|Cincinnati artist Monica Achberger participating in a
plein air paint-out, Milford, Ohio, sponsored by the
Ohio Plein Air Society in August 2010.
Looking ahead to the next several months, there are countless plein-air painting competitions coming up. We’ve all heard of the biggies–Plein Air Easton, the Carmel Art Festival, the Laguna Beach Plein Air Painting Invitational, and the Door County Plein Air Festival, just to name a few. Most of the big events are invitationals, but there are plenty of smaller paint-outs everywhere we turn. If you’ve never painted in one, I’d encourage you to give it a try. I’ve participated in quite a few local competitions, and I’ve always met the nicest people and had a great time. How about you?
Years ago, though, I would never have participated in anything called a competition. To me, that word conjured up images of me pitting myself against other artists. I had no interest in trying to prove to the world that I was somehow better than the plein air painters around me. Likewise, the prospect of having my work compared to others and coming up short was, well, obviously less than appealing!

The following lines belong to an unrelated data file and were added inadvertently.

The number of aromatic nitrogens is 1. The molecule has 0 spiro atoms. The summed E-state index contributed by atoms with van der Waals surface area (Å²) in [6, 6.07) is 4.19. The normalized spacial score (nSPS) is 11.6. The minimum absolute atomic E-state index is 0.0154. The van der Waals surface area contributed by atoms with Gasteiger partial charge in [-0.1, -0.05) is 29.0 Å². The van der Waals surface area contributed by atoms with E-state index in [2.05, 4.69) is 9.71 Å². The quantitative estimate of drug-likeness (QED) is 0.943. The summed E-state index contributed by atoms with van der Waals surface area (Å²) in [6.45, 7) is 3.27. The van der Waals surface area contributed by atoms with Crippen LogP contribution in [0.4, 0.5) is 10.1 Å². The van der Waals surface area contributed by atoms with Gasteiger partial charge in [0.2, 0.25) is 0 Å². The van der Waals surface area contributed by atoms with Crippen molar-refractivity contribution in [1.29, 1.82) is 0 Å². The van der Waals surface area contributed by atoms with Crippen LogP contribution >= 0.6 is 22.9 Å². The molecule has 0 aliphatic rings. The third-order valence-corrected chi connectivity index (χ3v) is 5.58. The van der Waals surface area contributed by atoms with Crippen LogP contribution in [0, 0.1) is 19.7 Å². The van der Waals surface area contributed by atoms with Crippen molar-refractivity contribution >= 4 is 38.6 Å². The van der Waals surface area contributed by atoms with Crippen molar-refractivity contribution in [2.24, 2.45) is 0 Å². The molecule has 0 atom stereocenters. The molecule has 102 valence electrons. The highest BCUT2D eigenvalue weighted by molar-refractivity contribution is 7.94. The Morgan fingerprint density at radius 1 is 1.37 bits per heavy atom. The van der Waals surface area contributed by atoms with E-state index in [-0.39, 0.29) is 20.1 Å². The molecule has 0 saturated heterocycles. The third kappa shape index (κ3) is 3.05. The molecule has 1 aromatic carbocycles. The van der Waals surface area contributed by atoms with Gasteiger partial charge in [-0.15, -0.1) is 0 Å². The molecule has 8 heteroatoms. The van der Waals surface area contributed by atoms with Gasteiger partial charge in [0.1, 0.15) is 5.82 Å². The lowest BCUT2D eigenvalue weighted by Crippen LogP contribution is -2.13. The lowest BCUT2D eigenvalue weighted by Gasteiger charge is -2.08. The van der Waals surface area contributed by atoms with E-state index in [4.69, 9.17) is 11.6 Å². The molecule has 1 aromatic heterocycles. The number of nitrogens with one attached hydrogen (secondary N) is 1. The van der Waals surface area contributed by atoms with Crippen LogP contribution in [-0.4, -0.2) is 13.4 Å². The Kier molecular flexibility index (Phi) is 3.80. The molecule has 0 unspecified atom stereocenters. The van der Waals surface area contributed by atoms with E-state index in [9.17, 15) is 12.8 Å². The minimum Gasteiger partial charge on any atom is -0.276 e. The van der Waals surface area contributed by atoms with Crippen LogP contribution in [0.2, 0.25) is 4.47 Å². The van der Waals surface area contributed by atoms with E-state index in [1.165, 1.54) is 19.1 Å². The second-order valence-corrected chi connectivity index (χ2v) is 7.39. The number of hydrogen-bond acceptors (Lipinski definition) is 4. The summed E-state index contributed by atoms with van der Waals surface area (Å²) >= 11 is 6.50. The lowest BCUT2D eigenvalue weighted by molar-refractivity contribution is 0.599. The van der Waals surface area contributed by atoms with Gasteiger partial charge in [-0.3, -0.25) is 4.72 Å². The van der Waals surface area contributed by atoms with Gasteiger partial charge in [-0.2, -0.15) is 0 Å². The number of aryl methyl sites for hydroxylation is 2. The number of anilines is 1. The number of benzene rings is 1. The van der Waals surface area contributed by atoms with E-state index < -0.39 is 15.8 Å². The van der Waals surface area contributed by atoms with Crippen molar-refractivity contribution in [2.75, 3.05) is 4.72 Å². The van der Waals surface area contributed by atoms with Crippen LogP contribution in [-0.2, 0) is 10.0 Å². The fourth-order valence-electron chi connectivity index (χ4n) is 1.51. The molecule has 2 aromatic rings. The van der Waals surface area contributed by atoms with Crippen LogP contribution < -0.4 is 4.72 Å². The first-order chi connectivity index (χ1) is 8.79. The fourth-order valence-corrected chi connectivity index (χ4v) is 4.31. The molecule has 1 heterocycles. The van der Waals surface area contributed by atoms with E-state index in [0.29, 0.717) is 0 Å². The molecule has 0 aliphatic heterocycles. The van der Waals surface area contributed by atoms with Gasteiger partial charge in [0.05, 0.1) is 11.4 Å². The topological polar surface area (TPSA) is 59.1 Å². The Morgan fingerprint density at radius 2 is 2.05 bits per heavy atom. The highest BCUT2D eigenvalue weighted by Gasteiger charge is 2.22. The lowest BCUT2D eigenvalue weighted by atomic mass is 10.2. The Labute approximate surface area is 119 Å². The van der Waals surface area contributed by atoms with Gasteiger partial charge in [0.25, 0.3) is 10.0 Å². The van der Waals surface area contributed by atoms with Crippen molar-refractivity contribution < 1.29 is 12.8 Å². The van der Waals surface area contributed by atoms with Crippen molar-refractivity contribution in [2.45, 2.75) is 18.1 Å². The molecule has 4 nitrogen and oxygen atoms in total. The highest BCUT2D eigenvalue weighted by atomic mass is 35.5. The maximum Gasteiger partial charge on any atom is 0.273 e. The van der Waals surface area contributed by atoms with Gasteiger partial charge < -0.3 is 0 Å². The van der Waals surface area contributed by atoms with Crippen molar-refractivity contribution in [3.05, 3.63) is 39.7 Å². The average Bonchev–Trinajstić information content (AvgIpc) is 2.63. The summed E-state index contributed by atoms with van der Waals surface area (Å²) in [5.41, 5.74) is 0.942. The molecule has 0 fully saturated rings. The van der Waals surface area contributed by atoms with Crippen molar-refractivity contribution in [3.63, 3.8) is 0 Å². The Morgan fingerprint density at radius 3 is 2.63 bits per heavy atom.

But somewhere along the line, I started noticing how athletes talk about competition in a very positive way. For one thing, I've noticed that a lot of them don’t tie their self-perception to the outcome of a competitive event. In other words, they think that just because you lost, it doesn’t mean you’re a loser. Athletes perceive a competition as a test to see how well you can do a certain thing on a certain day. They don't internalize their performance, good or bad, as proof of how great they are as a person. I've also had several athletes tell me they savor chances to compete against more seasoned athletes because it pushes them to perform at their best, and you can learn a lot from them as well. To me, this viewpoint works just as well in art as it does in sport.
So now I love to participate in plein-air competitions. The camaraderie of it is a blast! I’ve never won an award for anything I’ve done, but I still feel like a winner.
What do you think about these outdoor painting competitions? Is competition good for us or a destructive force? And am I just letting myself off easy because I’m not competing at a professional level? Your thoughts?